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When I visit any website in Tor browser and if I see the diagram of the circuit that Tor Browser is using for the current tab in the site information menu in the URL bar, it shows 3 relays: Guard, Middle node, and Exit node. enter image description here

Now if I visit any onion site (eg: http://2gzyxa5ihm7nsggfxnu52rck2vv4rvmdlkiu3zzui5du4xyclen53wid.onion) and see the circuit, it shows 6 relays: Guard, Middle node, Exit node, and three extra relays. What are those three extra relays? enter image description here

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    3 are from your side and 3 are from the hidden service side.
    – defalt
    Commented Nov 13, 2021 at 6:28
  • @defalt What are the benefits of these 3 relays from the hidden service side?
    – Sann
    Commented Nov 13, 2021 at 11:27
  • @SanniddhaChakrabarti look at it like you are building a tunnel from your location to the hidden service's location. You start from your location, and the hidden service starts from its location, and you are meeting in the middle, which is the node in Germany. The benefits of the 3 relays from the hidden service side are that these nodes help to keep the hidden service hidden.
    – mti2935
    Commented Nov 13, 2021 at 11:33
  • Just like 3 nodes from your side keep you anonymous, 3 nodes from the hidden service side also keep it anonymous.
    – defalt
    Commented Nov 13, 2021 at 12:01
  • @defalt means IP addresses of hidden service relays are not public, unlike other relays?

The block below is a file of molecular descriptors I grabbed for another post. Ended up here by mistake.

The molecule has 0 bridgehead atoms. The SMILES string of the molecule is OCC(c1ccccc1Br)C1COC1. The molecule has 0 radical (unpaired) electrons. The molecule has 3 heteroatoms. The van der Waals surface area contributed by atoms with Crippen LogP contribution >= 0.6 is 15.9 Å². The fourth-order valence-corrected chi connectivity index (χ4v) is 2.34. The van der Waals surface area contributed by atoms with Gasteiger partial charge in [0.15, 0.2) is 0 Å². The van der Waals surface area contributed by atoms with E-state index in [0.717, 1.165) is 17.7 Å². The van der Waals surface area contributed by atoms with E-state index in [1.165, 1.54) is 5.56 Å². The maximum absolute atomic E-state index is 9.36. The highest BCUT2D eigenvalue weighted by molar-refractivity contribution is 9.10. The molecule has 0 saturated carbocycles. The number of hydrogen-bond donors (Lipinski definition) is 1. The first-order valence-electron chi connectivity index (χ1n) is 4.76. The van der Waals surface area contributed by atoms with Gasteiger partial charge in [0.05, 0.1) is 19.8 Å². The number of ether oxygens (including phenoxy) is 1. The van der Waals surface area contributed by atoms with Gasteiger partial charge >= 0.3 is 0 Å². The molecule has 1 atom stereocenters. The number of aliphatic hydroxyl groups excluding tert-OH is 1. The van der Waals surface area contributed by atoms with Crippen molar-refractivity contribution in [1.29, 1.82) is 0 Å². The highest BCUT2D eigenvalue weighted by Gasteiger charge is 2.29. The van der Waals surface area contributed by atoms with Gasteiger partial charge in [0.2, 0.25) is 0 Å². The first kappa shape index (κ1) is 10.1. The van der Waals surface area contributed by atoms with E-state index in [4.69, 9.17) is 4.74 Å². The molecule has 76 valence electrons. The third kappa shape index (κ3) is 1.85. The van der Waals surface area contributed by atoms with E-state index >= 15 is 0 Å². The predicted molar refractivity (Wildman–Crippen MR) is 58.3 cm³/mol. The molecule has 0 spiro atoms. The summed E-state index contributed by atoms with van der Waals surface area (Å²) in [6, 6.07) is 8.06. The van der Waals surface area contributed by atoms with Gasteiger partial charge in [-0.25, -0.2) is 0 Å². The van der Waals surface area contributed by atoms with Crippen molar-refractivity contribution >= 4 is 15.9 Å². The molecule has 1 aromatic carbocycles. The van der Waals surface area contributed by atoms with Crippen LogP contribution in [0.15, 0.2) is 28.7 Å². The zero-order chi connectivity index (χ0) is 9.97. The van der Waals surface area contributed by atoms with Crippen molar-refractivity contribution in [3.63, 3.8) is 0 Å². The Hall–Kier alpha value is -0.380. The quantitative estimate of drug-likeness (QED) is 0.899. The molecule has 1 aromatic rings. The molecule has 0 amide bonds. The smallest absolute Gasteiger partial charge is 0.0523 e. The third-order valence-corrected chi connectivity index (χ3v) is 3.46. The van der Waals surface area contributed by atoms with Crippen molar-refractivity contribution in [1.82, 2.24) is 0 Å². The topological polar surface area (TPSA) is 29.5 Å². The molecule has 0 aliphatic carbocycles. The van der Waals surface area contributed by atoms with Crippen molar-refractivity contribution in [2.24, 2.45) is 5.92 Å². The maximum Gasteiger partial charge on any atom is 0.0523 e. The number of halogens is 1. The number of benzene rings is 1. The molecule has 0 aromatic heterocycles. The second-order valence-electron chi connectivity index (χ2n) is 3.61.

– Sann
    Commented Nov 13, 2021 at 12:38

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To connect to a hidden service (.onion site) your computer connects to a random relay, called the rendezvous point and stops there. Then, it tells the server to also connect to the same relay using Tor. The server chooses 3 relays and sets up its own connection to the same rendezvous point. This scheme means the server stays anonymous. You have absolutely no clue where the server is. Even the owner of the relay 217.182.196.71 has no clue where the server is (or where you are).

Your computer knows which relays it chose, so it can display them, but it doesn't know which relays the server chose.

(How does it tell the server where to connect? The server connected to a random relay called the introduction point and then it published that relay's address in the Tor directory service. Your computer connects to the introduction point to tell the server about the rendezvous point. Why not just use the introduction point for the connection? Because that would overload the introduction point if the server was busy.)

Official explanation with pictures: https://community.torproject.org/onion-services/overview/

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  • A clarification for @Sanniddha Chakrabarti - When connecting to a hidden service, i.e. a ".onion", there is no exit node as you never exit the Tor system. Instead of an exit, it's simply another relay. Commented Nov 16, 2021 at 16:44

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